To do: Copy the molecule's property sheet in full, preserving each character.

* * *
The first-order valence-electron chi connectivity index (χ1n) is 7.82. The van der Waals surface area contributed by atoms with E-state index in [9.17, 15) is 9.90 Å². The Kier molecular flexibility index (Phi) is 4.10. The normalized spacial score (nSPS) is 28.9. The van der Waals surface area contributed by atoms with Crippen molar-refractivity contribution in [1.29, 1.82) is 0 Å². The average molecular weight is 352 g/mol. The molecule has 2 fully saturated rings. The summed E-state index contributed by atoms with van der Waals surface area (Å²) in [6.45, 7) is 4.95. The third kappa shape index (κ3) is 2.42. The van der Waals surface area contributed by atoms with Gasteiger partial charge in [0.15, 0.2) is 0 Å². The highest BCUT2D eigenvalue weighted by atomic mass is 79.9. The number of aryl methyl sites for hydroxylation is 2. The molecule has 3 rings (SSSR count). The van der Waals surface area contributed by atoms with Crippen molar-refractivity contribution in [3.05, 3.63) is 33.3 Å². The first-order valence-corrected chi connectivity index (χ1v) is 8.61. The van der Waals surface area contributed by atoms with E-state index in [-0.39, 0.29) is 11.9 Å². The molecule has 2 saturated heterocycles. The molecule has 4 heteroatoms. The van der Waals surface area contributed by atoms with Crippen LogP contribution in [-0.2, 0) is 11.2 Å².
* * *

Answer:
The first-order valence-electron chi connectivity index (χ1n) is 7.82. The van der Waals surface area contributed by atoms with E-state index in [9.17, 15) is 9.90 Å². The Kier molecular flexibility index (Phi) is 4.10. The normalized spacial score (nSPS) is 28.9. The van der Waals surface area contributed by atoms with Crippen molar-refractivity contribution in [1.29, 1.82) is 0 Å². The average molecular weight is 352 g/mol. The molecule has 2 fully saturated rings. The summed E-state index contributed by atoms with van der Waals surface area (Å²) in [6.45, 7) is 4.95. The third kappa shape index (κ3) is 2.42. The van der Waals surface area contributed by atoms with Gasteiger partial charge in [0.15, 0.2) is 0 Å². The highest BCUT2D eigenvalue weighted by atomic mass is 79.9. The number of aryl methyl sites for hydroxylation is 2. The molecule has 3 rings (SSSR count). The van der Waals surface area contributed by atoms with Crippen molar-refractivity contribution in [3.05, 3.63) is 33.3 Å². The first-order valence-corrected chi connectivity index (χ1v) is 8.61. The van der Waals surface area contributed by atoms with E-state index in [-0.39, 0.29) is 11.9 Å². The molecule has 2 saturated heterocycles. The molecule has 4 heteroatoms. The van der Waals surface area contributed by atoms with Crippen LogP contribution in [-0.2, 0) is 11.2 Å².